As for the ingredients, all you need is some soya beans (if you’re making your own soya milk) and a coagulant of choice to turn the soya milk into tofu.

Traditionally, the Japanese use “nigari” which is mostly magnesium chloride and made from evaporating sea water. The Chinese prefer gypsum (naturally occurring calcium sulphate) to make their tofu. Both of these may be difficult to find in stores everywhere and ordering them online isn’t always a viable option.

Another coagulant is glucono delta lactone (GDL) which is used to make silken tofu. More commonly available coagulants are Epsom salts (magnesium suphate), lime juice or vinegar. The texture and taste of the tofu would depend upon the coagulant used, the amount of it used.

The amount of pressure applied to pack the tofu and for how long it is left, also determines how soft or hard your tofu will be.

I have used vinegar and lemon juice to make paneer and wanted to see how Epsom salts worked as I’ve never tried this before. Epsom salts are considered a laxative but that shouldn’t be a concern as it is used in a very small amount here.

There are a lot of recipes on the net for making tofu at home and they all seem to start with soya beans. I just started with 1 tsp of Epsom salts and and then added another 1/2 tsp later to get my soya milk to curdle.

Now that the tofu was made, all I needed was to figure what to make with it. According to various sources, tofu made with Epsom salts should turn out soft and sweet. So I did a taste test, and though the tofu was really soft (but firm enough to hold its shape), I didn’t even get a hint of sweetness. I can say with much conviction that tofu is a taste I am yet to acquire.

In case you are wondering why my tofu is a dirty brownish colour, that’s because the soya milk was a light brown colour! I thought soya milk was meant to be white or very light creamish in colour.

In case anyone is interested, I used the Godrej brand of natural soya milk.

Given that tofu isn’t on anyone’s list of favourites here, I thought it was best to make something where the tofu had a large enough presence without taking the leading part in the show!

What is in the Protein Packed Tropical Smoothie?

The protein in this smoothie comes from Mori-Nu Silken Tofu Extra Firm by Morinaga Nutritional Foods, Inc. It’s a great alternative protein. If you haven’t made smoothies with tofu before, now is the time! It blends up really quickly and takes on whatever flavors you are using. I love that it’s super versatile and is shelf stable. Anything I don’t have to refrigerate or worry about going bad right away is a winner in my book. It makes this mama of three’s life much easier!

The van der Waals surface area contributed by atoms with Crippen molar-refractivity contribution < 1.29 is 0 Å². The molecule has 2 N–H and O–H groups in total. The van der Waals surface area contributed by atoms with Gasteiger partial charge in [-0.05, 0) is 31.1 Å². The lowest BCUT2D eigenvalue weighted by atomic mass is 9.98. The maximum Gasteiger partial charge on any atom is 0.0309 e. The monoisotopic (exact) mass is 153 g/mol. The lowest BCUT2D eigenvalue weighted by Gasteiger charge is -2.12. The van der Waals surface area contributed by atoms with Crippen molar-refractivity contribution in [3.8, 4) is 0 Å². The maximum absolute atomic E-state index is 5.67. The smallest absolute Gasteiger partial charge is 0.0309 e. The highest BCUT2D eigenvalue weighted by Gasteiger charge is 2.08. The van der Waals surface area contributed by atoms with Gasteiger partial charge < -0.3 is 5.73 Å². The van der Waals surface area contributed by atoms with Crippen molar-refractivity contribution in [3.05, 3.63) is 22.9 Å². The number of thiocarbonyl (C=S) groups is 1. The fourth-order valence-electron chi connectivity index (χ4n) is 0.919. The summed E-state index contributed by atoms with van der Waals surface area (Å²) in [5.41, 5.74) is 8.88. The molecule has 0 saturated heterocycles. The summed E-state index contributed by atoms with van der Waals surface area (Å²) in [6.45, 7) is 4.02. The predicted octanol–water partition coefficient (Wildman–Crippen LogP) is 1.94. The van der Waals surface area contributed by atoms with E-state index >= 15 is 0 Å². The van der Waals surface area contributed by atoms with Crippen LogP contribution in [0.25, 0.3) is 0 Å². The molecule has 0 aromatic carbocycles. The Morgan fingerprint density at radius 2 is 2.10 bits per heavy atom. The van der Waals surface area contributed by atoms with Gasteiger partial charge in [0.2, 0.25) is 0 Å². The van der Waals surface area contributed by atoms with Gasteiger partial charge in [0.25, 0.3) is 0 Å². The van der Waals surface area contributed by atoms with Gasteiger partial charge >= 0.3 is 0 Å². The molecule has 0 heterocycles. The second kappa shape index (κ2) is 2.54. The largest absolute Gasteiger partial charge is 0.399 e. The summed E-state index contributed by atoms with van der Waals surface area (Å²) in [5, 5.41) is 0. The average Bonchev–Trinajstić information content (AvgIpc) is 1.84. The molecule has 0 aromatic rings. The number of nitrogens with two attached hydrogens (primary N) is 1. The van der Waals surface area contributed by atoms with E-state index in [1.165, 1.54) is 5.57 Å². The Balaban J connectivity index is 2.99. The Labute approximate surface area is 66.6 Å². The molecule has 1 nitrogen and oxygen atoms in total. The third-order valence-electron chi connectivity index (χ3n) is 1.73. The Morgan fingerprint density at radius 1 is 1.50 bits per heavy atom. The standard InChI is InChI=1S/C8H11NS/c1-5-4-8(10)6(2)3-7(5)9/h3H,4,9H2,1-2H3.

In addition to the Mori-Nu Silken Tofu, the protein-packed tropical smoothie is blended together with fresh banana, frozen pineapple, frozen mango, honey, and coconut milk. It reminds me of the fancy drinks we enjoyed on our honeymoon in Maui. If I close my eyes, I can almost find myself poolside in Hawaii. Don’t take my word for it, make this smoothie and you’ll see. You can pick up the Mori-Nu Silken Tofu online or go to the store locator to find your nearest silken tofu retailer.

Hawaiian Smoothie FAQs

They can be! It really depends on what you put inside. If you’re just using fresh fruit and don’t add in sugar, they can be a great part of a healthy diet.

If you’re trying to be healthy, skip the sugar (including honey, coconut sugar, and maple syrup). And only use plain yogurt instead of flavored yogurt, which usually has a lot of added sugar.

Smoothies are pretty great at keeping people full (especially if you add in protein), so they can be used as a meal replacement. But, they are mostly just a tasty way to get nutrients and fiber.

What Can I Use Instead of Milk in a Smoothie

The most common dairy alternatives in a vegan smoothie include:

  • Coconut milk
  • Almond Milk
  • Cashew Milk
  • Hemp milk
  • Soy milk
  • Silken tofu
  • Macadamia milk
  • Water

I’m pretty clear with people about my limited tolerance for “rules” especially when it comes to food.

I think that is why this smoothie and I bonded so quickly! It can take a lot of push and shove before it altogether makes a lousy breakfast!

For example, I run out of at least one of the ingredients in the recipe at least once a week. In addition, this smoothie evolved of scraps in my kitchen, as all of my fresh produce slowly rotted to the abyss on behalf of my poor meal planning!

Vegan Tropical Smoothie Ingredients

Tropical Tofu Smoothie

Forget the protein powders. Forget the yogurt. Tofu is the smoothie star now.

Yep, you read that right- we’re having tofu for breakfast! Trust me, it’s genius. Tofu delivers a creamy texture and a lovely boost of whole-food, plant-based protein and calcium. This version, the Tropical Tofu Smoothie, is tart, sweet and rich. And the nutrient profile is killer. 20 grams of protein and 8 grams of fiber. Badda-bing.